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khrystil

Splitting off from business

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I'm a developer.  I was in the early stages of planning a business and wire framing the product. During this time I found out that an old acquaintance was launching a company that would end up being a competitor, and so I contacted him and asked if he was interested in partnering.  We met and it became clear that he was not interested in it being a partnership, so we agreed upon a (very low) hourly rate, plus a fee that would be paid to me per item sold.  The fee was a substantial amount of the gross profit, and I was happy.  We drafted up a very simple initial contract, just written on a sheet of paper, and both signed it.

 

He already had a website through which they were selling their products and I worked on this site and developed an invoicing system for them.  I was paid for the time and the items sold.  I continued to work, and at some point, he asked me to sign an non-compete agreement, which is set to last 7 years.  I was hesitant, but I ended up signing it.  A few weeks later, when I was set to be paid again, I had put in a lot of work, nearly double the number of hours that I had told him I would be able to put towards development on a regular basis.  He was upset that I had gone over the estimated hours, despite the extremely low rate.  I told him it would be okay if we met somewhere in the middle between hours worked and hours estimated.  He had to go and said that we would continue the discussion the next day.  The next day he sent me a message telling me that he had decided not to work together.  I called him up and met with him where I convinced him to keep working together and came up with a draft of a new agreement, which he said he was going to have looked at.  The new agreement was similar, the per item fee was still there in the same amount.  When he came back to me he began to question the per item fee that we had agreed to.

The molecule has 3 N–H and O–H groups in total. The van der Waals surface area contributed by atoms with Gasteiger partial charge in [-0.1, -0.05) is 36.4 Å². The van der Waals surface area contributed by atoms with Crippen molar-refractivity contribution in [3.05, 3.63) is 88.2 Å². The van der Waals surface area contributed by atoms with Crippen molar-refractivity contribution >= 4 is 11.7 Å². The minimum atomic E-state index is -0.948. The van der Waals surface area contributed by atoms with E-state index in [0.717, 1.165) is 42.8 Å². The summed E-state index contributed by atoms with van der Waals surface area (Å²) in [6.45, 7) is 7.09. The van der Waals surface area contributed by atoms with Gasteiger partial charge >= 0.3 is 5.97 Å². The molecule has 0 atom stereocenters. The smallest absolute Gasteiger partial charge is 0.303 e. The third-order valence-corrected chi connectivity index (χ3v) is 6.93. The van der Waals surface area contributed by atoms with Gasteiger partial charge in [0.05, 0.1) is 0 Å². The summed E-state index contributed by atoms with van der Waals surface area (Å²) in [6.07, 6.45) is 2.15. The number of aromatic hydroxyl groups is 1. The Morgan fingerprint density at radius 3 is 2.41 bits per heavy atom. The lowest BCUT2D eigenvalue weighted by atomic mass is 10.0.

That was about 5 months ago and I have not been paid since.  I have continued working on the project and have automated much of the company, to the point where the company pretty much is the software that I have developed.  Everything that I was paid for at the beginning were temporary solutions and are not longer in place.  We have continued to negotiate and I thought we had reached a verbal agreement about a month ago, but we we sat down to write things out, we were not on the same page.  Still, I made some concessions, and we got a document written out, but again he has said he wants someone to look at it, and has not signed.  

 

I maintain control of just about everything, including cash flow, since it all flows through the software.  All digital assets, including logos, have been designed by me.  I'm not sure what course of action I would like to take yet, but I'm curious how the non-compete clause would hold up in a circumstance like this.  I've heard of instances where non-competes don't hold up in employee-employer situations where the employee has not been properly compensated - which I feel is the case here.  I'm wondering if taking the software I have developed, which would leave them with nothing, and operating my own business using it would even be a legally viable option.

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I am sorry to hear about your issue. As a California attorney, whenever I encounter this situation with a client, I always like to have them provide me with any documentation that has been signed as well as emails. It's only then that I can properly triage their issue and provide competent counsel.

 

You obviously have some options as you are aware, but since you have not mentioned where you live and other important details, it is very difficult to answer your question. This is a very specific issue and it is not appropriate for an attorney to try to advise you in a public forum. Try to find an attorney in your area who specializes in business transaction or contracts.

 

Good luck.

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